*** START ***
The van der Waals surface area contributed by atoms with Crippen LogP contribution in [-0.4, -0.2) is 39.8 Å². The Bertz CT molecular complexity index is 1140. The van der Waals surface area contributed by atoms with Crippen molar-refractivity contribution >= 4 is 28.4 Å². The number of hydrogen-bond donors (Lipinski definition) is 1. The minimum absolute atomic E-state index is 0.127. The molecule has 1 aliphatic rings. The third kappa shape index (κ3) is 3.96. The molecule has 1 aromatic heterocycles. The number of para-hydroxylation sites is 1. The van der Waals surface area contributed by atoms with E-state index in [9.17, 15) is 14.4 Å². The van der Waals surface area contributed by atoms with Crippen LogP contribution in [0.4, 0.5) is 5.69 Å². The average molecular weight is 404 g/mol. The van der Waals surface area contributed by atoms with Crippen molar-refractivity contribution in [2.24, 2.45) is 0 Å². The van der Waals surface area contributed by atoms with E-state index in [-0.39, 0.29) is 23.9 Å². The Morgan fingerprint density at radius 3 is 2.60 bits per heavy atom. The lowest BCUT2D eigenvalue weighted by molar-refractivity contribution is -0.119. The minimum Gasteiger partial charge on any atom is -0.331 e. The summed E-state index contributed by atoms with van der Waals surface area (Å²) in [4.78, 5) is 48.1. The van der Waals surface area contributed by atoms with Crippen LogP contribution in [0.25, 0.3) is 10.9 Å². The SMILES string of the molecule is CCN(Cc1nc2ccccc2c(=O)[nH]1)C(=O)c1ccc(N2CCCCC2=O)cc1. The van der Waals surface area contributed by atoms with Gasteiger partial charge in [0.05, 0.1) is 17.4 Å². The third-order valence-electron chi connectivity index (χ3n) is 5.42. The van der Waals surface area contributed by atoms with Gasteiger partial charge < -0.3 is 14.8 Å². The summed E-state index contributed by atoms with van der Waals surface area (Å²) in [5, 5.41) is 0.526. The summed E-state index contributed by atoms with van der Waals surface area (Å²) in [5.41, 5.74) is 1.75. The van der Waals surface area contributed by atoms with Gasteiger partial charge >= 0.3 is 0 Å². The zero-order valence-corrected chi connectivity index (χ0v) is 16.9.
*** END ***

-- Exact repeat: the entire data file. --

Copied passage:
The van der Waals surface area contributed by atoms with Crippen LogP contribution in [-0.4, -0.2) is 39.8 Å². The Bertz CT molecular complexity index is 1140. The van der Waals surface area contributed by atoms with Crippen molar-refractivity contribution >= 4 is 28.4 Å². The number of hydrogen-bond donors (Lipinski definition) is 1. The minimum absolute atomic E-state index is 0.127. The molecule has 1 aliphatic rings. The third kappa shape index (κ3) is 3.96. The molecule has 1 aromatic heterocycles. The number of para-hydroxylation sites is 1. The van der Waals surface area contributed by atoms with E-state index in [9.17, 15) is 14.4 Å². The van der Waals surface area contributed by atoms with Crippen LogP contribution in [0.4, 0.5) is 5.69 Å². The average molecular weight is 404 g/mol. The van der Waals surface area contributed by atoms with Crippen molar-refractivity contribution in [2.24, 2.45) is 0 Å². The van der Waals surface area contributed by atoms with E-state index in [-0.39, 0.29) is 23.9 Å². The Morgan fingerprint density at radius 3 is 2.60 bits per heavy atom. The lowest BCUT2D eigenvalue weighted by molar-refractivity contribution is -0.119. The minimum Gasteiger partial charge on any atom is -0.331 e. The summed E-state index contributed by atoms with van der Waals surface area (Å²) in [4.78, 5) is 48.1. The van der Waals surface area contributed by atoms with Crippen LogP contribution in [0.25, 0.3) is 10.9 Å². The SMILES string of the molecule is CCN(Cc1nc2ccccc2c(=O)[nH]1)C(=O)c1ccc(N2CCCCC2=O)cc1. The van der Waals surface area contributed by atoms with Gasteiger partial charge in [0.05, 0.1) is 17.4 Å². The third-order valence-electron chi connectivity index (χ3n) is 5.42. The van der Waals surface area contributed by atoms with Gasteiger partial charge < -0.3 is 14.8 Å². The summed E-state index contributed by atoms with van der Waals surface area (Å²) in [5, 5.41) is 0.526. The summed E-state index contributed by atoms with van der Waals surface area (Å²) in [5.41, 5.74) is 1.75. The van der Waals surface area contributed by atoms with Gasteiger partial charge >= 0.3 is 0 Å². The zero-order valence-corrected chi connectivity index (χ0v) is 16.9.